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Vegan meals
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Thread: Vegan meals

  1. #1
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    How hard is it to find vegan friendly meals in Central/Southern Thailand? I understand it would be easier in Bangkok, but what about smaller towns? Would I have to cook for myself instead?

    :namaste

  2. #2
    delawang Guest
    It is a little difficult to find vegan meals. Not much has changed since I posted this on the topic Saying no meat, please

  3. #3
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    I have heard that some vegan food is quite tasty. Guess it depends on how it is prepared.

  4. #4
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    My brother, a vegetarian, has lived in Thailand for 12 years and he gave up trying to get meals without fish sauce years ago. If you think you can tolerate a little fish sauce you should be OK in most places. You will always find vegetable dishes without meat or fish and some places will have tofu. My brother eats eggs, so his standby is an omlette, which is also common. Try saying "gin J", but I think that will only get you a meat-free dish, not vegan. If you cook yourself you will find everything you need in supermarkets and 7eleven stores everywhere. Good luck.

  5. #5
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    Thank you everyone... I like to avoid fried food as well, so I may end up preparing my own meals most of the time.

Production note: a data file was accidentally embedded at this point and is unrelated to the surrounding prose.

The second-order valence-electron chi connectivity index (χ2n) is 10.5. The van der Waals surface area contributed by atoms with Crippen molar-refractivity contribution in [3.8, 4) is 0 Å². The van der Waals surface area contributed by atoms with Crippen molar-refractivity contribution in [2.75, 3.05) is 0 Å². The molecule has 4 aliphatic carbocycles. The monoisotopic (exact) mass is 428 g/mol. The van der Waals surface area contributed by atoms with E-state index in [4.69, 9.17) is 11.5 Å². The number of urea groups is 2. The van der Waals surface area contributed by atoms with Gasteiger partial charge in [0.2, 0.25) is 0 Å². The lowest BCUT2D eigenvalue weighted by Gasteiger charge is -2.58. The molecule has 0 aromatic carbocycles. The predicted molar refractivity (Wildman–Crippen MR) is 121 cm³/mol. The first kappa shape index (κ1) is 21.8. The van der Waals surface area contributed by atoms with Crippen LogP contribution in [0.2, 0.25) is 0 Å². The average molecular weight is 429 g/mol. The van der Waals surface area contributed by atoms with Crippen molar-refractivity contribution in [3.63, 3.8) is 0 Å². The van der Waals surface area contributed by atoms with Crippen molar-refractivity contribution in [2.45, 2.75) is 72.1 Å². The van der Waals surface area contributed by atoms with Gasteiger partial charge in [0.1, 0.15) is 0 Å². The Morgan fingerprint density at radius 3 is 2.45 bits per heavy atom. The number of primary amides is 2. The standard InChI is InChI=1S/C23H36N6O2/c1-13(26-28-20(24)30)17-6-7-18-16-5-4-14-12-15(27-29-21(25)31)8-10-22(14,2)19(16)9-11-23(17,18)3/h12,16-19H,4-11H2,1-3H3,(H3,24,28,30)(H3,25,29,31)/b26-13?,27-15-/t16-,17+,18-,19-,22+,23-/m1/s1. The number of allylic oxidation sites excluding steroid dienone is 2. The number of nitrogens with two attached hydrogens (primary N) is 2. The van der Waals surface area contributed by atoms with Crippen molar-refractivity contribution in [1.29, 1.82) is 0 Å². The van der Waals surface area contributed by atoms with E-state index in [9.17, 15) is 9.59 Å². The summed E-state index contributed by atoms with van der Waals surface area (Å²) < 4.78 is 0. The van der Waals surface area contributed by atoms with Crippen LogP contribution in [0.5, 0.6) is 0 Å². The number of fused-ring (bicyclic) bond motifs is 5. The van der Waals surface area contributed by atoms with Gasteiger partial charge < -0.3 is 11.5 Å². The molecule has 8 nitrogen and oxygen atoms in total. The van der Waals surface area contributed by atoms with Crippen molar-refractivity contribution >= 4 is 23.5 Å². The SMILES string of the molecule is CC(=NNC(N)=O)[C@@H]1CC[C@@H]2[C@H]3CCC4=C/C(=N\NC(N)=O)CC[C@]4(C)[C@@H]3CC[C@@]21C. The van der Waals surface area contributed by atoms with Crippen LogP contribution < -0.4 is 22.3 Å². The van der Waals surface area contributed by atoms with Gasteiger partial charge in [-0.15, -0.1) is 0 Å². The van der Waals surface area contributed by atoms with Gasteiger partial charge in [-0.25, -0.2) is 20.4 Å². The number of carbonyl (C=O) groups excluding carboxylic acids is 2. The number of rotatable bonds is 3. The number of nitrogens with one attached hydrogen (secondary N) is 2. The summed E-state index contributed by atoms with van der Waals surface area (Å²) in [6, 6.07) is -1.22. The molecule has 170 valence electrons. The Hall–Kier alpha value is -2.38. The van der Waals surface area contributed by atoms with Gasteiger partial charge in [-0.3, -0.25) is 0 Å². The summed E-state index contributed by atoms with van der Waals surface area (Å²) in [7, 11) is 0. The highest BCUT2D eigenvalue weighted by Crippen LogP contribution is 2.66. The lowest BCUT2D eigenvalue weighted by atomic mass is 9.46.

... so what does "gin j" mean exactly?

  6. #6
    delawang Guest
    Gin means eat. J, in that context, means Chinese. Chinese Buddhists are vegetarian, hence the derivation.

  7. #7
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    Delawang,

    You probably got it wrong, "J" does not mean Chinese, instead, it is derived from a chinese word that means "vegan food".

  8. #8
    delawang Guest
    I have heard that and words come from an old adjective meaning Chinese. The only other example I can think of is the word ح/lock which derives from Chinese machine.

    Chong, your derivation might be correct. Do you know the Chinese word, and do you have any idea where it comes from? If not, can you research? I would really like to know.

  9. #9
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    Delawang,

    I know the chinese word, unfornutalely I can't type chinese on my computer, the mandarin pronunciation sounds close to "jai", the "J" is taecheow dialect pronunciation. A vast majority of Chinese Thai are of Taecheow descent.

  10. #10
    delawang Guest
    Thanks- that will get me close.

    Do you know about the religious reasons? Are the Chinese vegetarians who gave us the word Buddhist?

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